Two parts of Luke Moscinski's glove-hand pinkie were pointing in the same direction.
That means the other part was not, of course, and we'll wait while you wince.
If a guy's going to experience screams of pain, it helps if they're followed in semishort order by shrieks of delight. And that was the case yesterday at Vogt Rec Center, in Tacony, during and after a baseball contest in the preliminary round of the Public League playoffs that also qualified as the PIAA District 12 Class AAA final.
A not-so-funny thing happened to Moscinski, a 5-7, 160-pound senior righthander, as he pitched in the seventh inning and tried to nail down victory for Philadelphia Electrical and Technology Charter over previously invincible Franklin Towne Charter.
While trying to snag Joe Gilbert's no-out, two-on liner, Moscinski flashed his glove and . . . Ouch! A visit to Dislocation City.
"I just felt incredible pain. In both hands; not sure why," Moscinski said. "That was why I threw the ball away [while trying for a forceout at third]."
Very much against his wishes, although he understood the necessity deep down, Moscinski headed for the bench and Rob Boreman, about a foot taller but maybe no heavier, switched to the mound from first base. Eric Nunez, one of only two Charger subs, went to second and Randy Pizzo slid over to first.
A few decidedly hairy moments later, PET owned an 11-9 win and a spot in Monday's overall Pub quarterfinals (as well as a state berth in June).
"I'm so excited, my finger doesn't hurt too much right now," Moscinski said.
Would he like to fix the dislocation in front of a fascinated reporter, who would promise to provide a blow by blow to Daily News readers?
"Nah," he said, laughing. "I think I'll wait until I get home, and let my dad pull it out."
Hopefully, pop's skill matched the Chargers' as they pulled off this upset.
FT rolled to a 14-0 record in the regular season, outscoring its opponents by 173-45 and often not playing beyond three innings, let alone five or as many as seven. Lost somewhat in the shuffle, and it very much bothered coach Mark Olkowski, was that PET had fallen to FT by scores of only 11-9 and 4-2.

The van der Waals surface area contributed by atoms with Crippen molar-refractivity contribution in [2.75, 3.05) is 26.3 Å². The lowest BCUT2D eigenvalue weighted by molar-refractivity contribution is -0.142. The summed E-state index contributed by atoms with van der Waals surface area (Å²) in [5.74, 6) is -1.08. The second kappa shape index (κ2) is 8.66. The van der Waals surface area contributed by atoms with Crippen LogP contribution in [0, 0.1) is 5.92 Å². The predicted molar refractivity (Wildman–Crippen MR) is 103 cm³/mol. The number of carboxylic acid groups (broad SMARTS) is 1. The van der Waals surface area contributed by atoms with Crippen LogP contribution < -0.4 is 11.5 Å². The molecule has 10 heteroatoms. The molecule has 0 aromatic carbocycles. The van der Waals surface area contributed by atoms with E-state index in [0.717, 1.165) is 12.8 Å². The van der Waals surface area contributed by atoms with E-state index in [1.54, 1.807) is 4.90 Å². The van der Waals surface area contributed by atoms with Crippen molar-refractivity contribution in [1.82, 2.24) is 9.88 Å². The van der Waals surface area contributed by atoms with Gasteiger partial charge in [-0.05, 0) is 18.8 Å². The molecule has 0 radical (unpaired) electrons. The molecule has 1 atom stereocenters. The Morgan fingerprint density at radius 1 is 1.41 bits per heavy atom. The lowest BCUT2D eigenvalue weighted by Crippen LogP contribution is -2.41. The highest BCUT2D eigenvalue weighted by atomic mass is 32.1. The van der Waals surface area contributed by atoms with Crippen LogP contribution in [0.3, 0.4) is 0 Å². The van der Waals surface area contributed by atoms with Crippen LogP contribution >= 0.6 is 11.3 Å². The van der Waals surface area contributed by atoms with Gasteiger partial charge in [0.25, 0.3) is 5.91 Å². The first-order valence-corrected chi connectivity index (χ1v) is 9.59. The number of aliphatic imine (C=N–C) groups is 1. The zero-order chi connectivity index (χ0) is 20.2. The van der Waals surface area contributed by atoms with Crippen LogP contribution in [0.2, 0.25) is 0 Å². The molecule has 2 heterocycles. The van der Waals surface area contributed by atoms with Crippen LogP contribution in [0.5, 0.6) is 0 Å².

"Coach said all the talk at the coaches' meeting [Tuesday] was that Franklin Towne was gonna win the district title easy," Moscinski said. "He said it was all Franklin Towne this, Franklin Towne that. Everybody was saying, 'They're not gonna lose.'
"They're good and we do respect them, but it wasn't like they crushed us. We played them hard the other two times. I came in here looking to have fun, and at least hopin' to win. Once we got those four runs in the first, my feeling went to expectin'."
The game, witnessed by about 125 people, featured gamelong enthusiasm along with 24 hits, eight walks, four hit batsmen, nine errors and eight stolen bases.
Moscinski's final line showed seven runs (five earned) on eight hits along with four free passes and the same number of punchouts.
As he entered the home seventh with an 11-4 cushion, all looked well. Then he plunked Jim Dailey and Mike Croft and the liner by Gilbert followed.
"It was hard to leave, but I knew my backup pitcher would pick me up," Moscinski said. "I'm proud of him."
In walk-a-tightrope fashion. Boreman's first pitch drilled Nick Greco. One out later, Keith Rycek fired a two-run single to center and the last two runs came home on an error and a sacrifice fly by Jason Krajewski (3-for-3, double, walk, two RBI).
Mike Skinner, the tying run, grounded to third baseman Sam Petrowski to end it, and the Chargers then gave an electric performance while mobbing each other near the mound.
Much later, Boreman insisted: "I was nervous, but I also had a lot of confidence. I just knew I would get the job done; not to sound cocky."
Moscinski, who lives near 3rd and Wolf, is a transfer from Ss. Neumann-Goretti. Although PET is downtown, footsteps from Broad and Chestnut, it draws many of its students from South Philly.
"A lot of my friends go here," Moscinski said. "Plus, I want to try to get into the electricians' union - after maybe first going to Community - like my brother, Steve. PET's a good fit.